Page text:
French Village Diaries family Christmas in the Creuse
Sunrise from the bedroom window


Life has been turned on its head a number of times since the summer and sometimes you just need to stop the madness for a moment. This weekend gave me the chance to reset my head and experience the sunrise from another bedroom window, and it’s always good to see things from a different angle.


Thanks for the fun and great memories. You guys are the best.


French Village Diaries family Christmas in the Creuse
My family - an autumn walk in the Creuse


Sunday, November 27, 2022

Book review of Christmas on the Riviera by Jennifer Bohnet

French Village Diaries book review Christmas on the Riviera Jennifer Bohnet
Christmas on the Riviera Jennifer Bohnet

Christmas on the Riviera by Jennifer Bohnet 


As a toddler Elodie Jacques was abandoned by her mother and left in the care of her French grandmother, Gabriella in Dartmouth, Devon.


Now 24 years old, Elodie struggles to reconcile the deep anger for the mother she has never since seen.


When Gabriella unexpectedly announces she wants the two of them to spend Christmas and her 70th birthday in her home town of Juan-les-Pins in the South of France Elodie is thrilled.


Gabriella meanwhile has her own ulterior motives for wanting to return after 40 years, a daunting homecoming potentially filled with memories, secrets and recriminations.


With Juan-les-Pins pulsing with lights, decorations and the festive spirit, Christmas promises to be filled with fun. But when Elodie learns there is the possibility that her long absent mother may join them she hides her feelings behind a show of indifference and animosity.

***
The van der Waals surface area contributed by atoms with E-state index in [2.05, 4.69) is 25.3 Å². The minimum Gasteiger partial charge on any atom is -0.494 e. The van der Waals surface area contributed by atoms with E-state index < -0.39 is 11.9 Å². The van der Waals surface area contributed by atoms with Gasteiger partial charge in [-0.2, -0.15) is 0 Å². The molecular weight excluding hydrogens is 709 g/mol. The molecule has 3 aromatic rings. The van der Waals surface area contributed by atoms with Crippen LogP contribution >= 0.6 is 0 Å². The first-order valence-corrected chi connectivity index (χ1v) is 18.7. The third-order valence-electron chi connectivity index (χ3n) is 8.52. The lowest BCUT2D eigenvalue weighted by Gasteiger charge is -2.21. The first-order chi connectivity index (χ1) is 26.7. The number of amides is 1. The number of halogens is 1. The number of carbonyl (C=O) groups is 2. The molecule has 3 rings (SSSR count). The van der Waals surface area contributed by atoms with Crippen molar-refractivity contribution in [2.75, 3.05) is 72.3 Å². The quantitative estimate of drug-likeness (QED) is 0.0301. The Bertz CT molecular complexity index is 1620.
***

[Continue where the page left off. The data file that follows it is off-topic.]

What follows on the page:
Will there be the reconciliation that Gabriella longs for - or will the spirit of Christmas fail to work its magic?

French Village Diaries book review Christmas on the Riviera Jennifer Bohnet
Christmas on the Riviera by Jennifer Bohnet


My Review

Having been a big fan of Jennifer Bohnet’s novels for many years, I couldn’t wait to dive into her latest, set on the Riviera and with a sprinkling of festive magic. I wasn’t disappointed, this is another cosy read that wrapped me up in the lives of the strong female characters.


Gabriella and her family have reached a point in their lives where change is afoot. Having shut away her memories of growing up in France, it is now time to return to her roots and confront her childhood home in the south of France. For her granddaughter Elodie, now feels the right time to change the direction her life is going in, but she needs to discover the where and how. For Gabriella's estranged daughter, it is time to discover if there is still a place for her in her family, despite the mistakes she’s made over the years.


This is a strong emotional read where settling past traumas and tentatively taking steps to new beginnings hold their own alongside Christmas friendship and the promise of romance, all with the backdrop of festive cheer on the Riviera. There are a lot of emotions for each of the women to come to terms with, but I especially enjoyed discovering the secrets hidden in their pasts. 

As the true romantic I am, I was hoping for happy ever afters – it is almost Christmas after all – but I shall say no more and let you discover what happens this Christmas on the Riviera. 


If you are looking for something special to read, with a glass of mulled wine and a mince pie, treat yourself to Christmas on the Riviera, I’m sure you will love it. If you are quick, the kindle UK price is only 99p, don’t miss out.


Purchase Links 

Purchase here  

French Village Diaries book review Christmas on the Riviera Jennifer Bohnet
Jennifer Bohnen

Author Bio


Jennifer Bohnet is the bestselling author of over 12 women’s fiction titles, including Villa of Sun and Secrets and A Riviera Retreat. She is originally from the West Country but now lives in the wilds of rural Brittany, France.